From Malaysian seafood joints to old-school Chinese restaurants and elegant French-style cuisine, Kuala Lumpur’s dining scene will delight visitors with its diversity and dedication to excellence.
With 14 years in the Kuala Lumpur restaurant business, the formidable and successful Jenifer Kuah is a force to be reckoned with. In 2013, a chance meeting with visiting Scottish chef Christian Recomio, who is also the co-owner of Moonfish Café in Aberdeen, led to them opening Sitka restaurant in 2014, followed by Sitka Studio in 2016. Both restaurants are leaders in the scene, with Sitka serving casual, modern Asian food; and the award-winning, hard-to-get-into Studio dishing up contemporary tasting menus driven by local produce.
“Kuala Lumpur, and in fact Malaysia, is a melting pot of cultures and cuisines,” shares Jenifer. “Beyond Malay, Malaysian-Chinese and Indian food (northern and southern), you will easily find decent French, Italian, Syrian, Thai, Sri Lankan food and more – conversations here begin and revolve around food.”
Kuala Lumpur-based writer Aja Ng spoke to Jenifer and Christian for their recommendations of the top restaurants to dine (and take visitors to) in Kuala Lumpur.
Many deem Oversea the best Chinese restaurant in Kuala Lumpur, and for good reason. The restaurant has expanded throughout the years – first in size, then by branching out to different parts of the country. “It is known for its consistently delicious char siu (caramelised barbecued pork),” says Christian. Other must-order dishes include the ham yue fah lam poh (sliced pork belly braised until tender with salted fish and soy), steamed silver catfish and stir-fried lily bulbs with lotus roots and macadamia nuts. Dishes are normally accompanied with steamed rice and served family-style in the semi-casual dining room. “It’s great for a welcome feast in this city,” he adds.
Having a “banana leaf” lunch is a unique and enjoyable experience in Kuala Lumpur, and for this Jenifer and Christian recommend Bala’s. A large piece of banana leaf is placed in front of each guest, acting as their plate; then servers come around with vegetables – spinach, cucumber with yoghurt, beetroot with mustard seeds – after this, they serve curries – lentils, fish, chicken and crab – filling up the ‘plate’ and finishing it off with a steaming mound of basmati rice. Succulent, deep-fried, turmeric-coated squid, pomfret, mullet or mackerel are also available for ordering, as well as mutton varuval, crispy pappadam and fried bitter gourd. The casual restaurant is spacious and well-ventilated, ideal for a hot curry lunch in these climes.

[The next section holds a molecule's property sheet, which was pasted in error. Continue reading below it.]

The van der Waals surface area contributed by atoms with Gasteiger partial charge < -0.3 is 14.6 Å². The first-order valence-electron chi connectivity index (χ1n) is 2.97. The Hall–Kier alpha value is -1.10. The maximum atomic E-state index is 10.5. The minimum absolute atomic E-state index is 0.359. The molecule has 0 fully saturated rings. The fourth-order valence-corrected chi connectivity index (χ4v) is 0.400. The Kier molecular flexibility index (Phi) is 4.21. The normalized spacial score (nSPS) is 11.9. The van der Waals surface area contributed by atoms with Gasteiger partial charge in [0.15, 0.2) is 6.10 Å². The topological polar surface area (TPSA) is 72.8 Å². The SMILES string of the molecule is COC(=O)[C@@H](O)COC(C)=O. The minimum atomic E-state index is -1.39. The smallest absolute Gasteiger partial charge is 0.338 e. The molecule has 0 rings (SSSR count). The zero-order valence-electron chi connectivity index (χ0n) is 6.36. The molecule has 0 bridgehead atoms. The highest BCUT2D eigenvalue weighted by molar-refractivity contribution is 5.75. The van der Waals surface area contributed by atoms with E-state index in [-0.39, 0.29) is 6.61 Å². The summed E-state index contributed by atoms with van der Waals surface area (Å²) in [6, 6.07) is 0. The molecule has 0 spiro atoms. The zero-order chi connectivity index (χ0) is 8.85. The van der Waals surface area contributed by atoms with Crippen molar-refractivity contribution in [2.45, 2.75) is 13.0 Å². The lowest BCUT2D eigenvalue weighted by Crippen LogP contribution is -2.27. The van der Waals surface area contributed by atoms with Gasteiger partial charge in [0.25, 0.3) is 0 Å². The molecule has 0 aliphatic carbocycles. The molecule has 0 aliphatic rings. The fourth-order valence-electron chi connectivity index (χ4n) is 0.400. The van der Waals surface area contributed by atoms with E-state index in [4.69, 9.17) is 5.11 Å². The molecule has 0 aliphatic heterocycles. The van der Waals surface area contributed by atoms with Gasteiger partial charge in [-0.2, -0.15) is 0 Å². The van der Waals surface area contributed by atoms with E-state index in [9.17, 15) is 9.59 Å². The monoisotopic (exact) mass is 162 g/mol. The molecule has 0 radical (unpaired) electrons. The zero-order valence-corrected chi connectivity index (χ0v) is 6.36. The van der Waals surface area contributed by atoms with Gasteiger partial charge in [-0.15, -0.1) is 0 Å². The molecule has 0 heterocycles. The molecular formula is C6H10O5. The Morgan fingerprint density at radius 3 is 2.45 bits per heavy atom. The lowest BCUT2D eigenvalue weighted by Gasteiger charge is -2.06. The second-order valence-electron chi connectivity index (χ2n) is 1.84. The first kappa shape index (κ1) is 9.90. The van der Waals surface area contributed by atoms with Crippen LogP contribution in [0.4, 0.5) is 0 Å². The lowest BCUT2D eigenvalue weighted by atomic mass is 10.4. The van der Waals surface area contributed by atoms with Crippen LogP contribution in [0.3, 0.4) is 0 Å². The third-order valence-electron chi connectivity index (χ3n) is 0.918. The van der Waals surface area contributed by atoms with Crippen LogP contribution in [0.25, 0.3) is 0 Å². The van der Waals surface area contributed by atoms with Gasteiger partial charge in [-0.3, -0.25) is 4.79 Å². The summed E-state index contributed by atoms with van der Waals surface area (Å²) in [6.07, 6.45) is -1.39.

“For a true Malaysian breakfast, brunch or lunch we always take our friends to this kopitiam (casual local coffee shop with a collection of food hawkers) in Lucky Gardens. The diversity of food here, freshly cooked and so affordable, is mind-blowing,” explains Jenifer. Hainanese chicken rice, char kway teow (a national favourite stir-fry) and wan tan mee (Malaysian wonton noodles) are each sold by specialist vendors, but make a beeline for the pork noodles at the very back. A hearty bowl brimming with broth and minced meatballs, sliced pork, kidney, liver, leafy mustard greens and a poached egg is served, alongside a bowl of kon-loh (dry flat rice noodles), tossed in soy sauce and gleaming with golden bits of lard and garlic. The combination is delicious and warming – the ultimate comfort food.
“[Some of] the city’s food establishments are as basic as they come, serving food bursting with flavours in a zero-frills setting. At the other end of the spectrum sits Entier, on the 41st floor of the Alila hotel,” states Christian. The restaurant is elegant, yet relaxed and bright, serving guests French-style nose-to-tail feasts with great views of the city skyline from its vantage point in Bangsar. “It’s good for a classy night out,” says Christian. A glass of Bordeaux from the extensive wine menu will start you off, before you move on to dishes such as the duck head pâté, ox tongue and flank, and Josper-grilled whole turbot with raspberry butter. Chef Masashi Horiuchi, who hails from Fukuoka, Japan, was sous-chef at the Michelin-starred L’Atelier de Joël Robuchon in London for five years before leading the kitchen at Entier since its 2018 opening.